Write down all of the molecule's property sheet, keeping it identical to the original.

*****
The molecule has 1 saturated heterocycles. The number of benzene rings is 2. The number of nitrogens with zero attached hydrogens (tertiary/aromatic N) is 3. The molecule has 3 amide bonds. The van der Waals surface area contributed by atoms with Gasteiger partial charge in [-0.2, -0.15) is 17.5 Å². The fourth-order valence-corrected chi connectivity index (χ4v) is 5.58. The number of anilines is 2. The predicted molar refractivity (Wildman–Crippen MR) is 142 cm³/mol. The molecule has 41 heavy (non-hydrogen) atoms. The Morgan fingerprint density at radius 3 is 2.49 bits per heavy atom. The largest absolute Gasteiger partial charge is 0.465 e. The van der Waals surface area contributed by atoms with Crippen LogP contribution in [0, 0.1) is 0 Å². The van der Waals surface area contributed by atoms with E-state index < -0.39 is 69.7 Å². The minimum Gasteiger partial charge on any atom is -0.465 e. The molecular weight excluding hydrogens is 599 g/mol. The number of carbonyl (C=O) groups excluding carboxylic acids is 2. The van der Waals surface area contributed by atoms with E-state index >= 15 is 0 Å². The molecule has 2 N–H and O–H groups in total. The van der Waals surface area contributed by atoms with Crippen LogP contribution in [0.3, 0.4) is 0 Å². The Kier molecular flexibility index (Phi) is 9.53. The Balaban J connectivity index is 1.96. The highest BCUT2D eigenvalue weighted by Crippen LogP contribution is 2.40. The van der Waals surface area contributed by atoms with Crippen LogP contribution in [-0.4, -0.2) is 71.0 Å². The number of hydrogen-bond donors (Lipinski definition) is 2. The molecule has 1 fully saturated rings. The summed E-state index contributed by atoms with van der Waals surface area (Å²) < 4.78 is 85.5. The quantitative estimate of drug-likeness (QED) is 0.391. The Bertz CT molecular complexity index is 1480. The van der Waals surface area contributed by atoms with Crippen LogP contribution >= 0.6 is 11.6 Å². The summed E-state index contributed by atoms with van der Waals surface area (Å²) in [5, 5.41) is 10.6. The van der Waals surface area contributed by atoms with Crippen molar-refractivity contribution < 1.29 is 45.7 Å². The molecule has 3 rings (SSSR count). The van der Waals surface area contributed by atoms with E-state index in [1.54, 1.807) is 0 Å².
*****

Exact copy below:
The molecule has 1 saturated heterocycles. The number of benzene rings is 2. The number of nitrogens with zero attached hydrogens (tertiary/aromatic N) is 3. The molecule has 3 amide bonds. The van der Waals surface area contributed by atoms with Gasteiger partial charge in [-0.2, -0.15) is 17.5 Å². The fourth-order valence-corrected chi connectivity index (χ4v) is 5.58. The number of anilines is 2. The predicted molar refractivity (Wildman–Crippen MR) is 142 cm³/mol. The molecule has 41 heavy (non-hydrogen) atoms. The Morgan fingerprint density at radius 3 is 2.49 bits per heavy atom. The largest absolute Gasteiger partial charge is 0.465 e. The van der Waals surface area contributed by atoms with Crippen LogP contribution in [0, 0.1) is 0 Å². The van der Waals surface area contributed by atoms with E-state index < -0.39 is 69.7 Å². The minimum Gasteiger partial charge on any atom is -0.465 e. The molecular weight excluding hydrogens is 599 g/mol. The number of carbonyl (C=O) groups excluding carboxylic acids is 2. The van der Waals surface area contributed by atoms with E-state index >= 15 is 0 Å². The molecule has 2 N–H and O–H groups in total. The van der Waals surface area contributed by atoms with Crippen LogP contribution in [0.3, 0.4) is 0 Å². The Kier molecular flexibility index (Phi) is 9.53. The Balaban J connectivity index is 1.96. The highest BCUT2D eigenvalue weighted by Crippen LogP contribution is 2.40. The van der Waals surface area contributed by atoms with Crippen LogP contribution in [-0.4, -0.2) is 71.0 Å². The number of hydrogen-bond donors (Lipinski definition) is 2. The molecule has 1 fully saturated rings. The summed E-state index contributed by atoms with van der Waals surface area (Å²) < 4.78 is 85.5. The quantitative estimate of drug-likeness (QED) is 0.391. The Bertz CT molecular complexity index is 1480. The van der Waals surface area contributed by atoms with Crippen LogP contribution >= 0.6 is 11.6 Å². The summed E-state index contributed by atoms with van der Waals surface area (Å²) in [5, 5.41) is 10.6. The van der Waals surface area contributed by atoms with Crippen molar-refractivity contribution < 1.29 is 45.7 Å². The molecule has 3 rings (SSSR count). The van der Waals surface area contributed by atoms with E-state index in [1.54, 1.807) is 0 Å².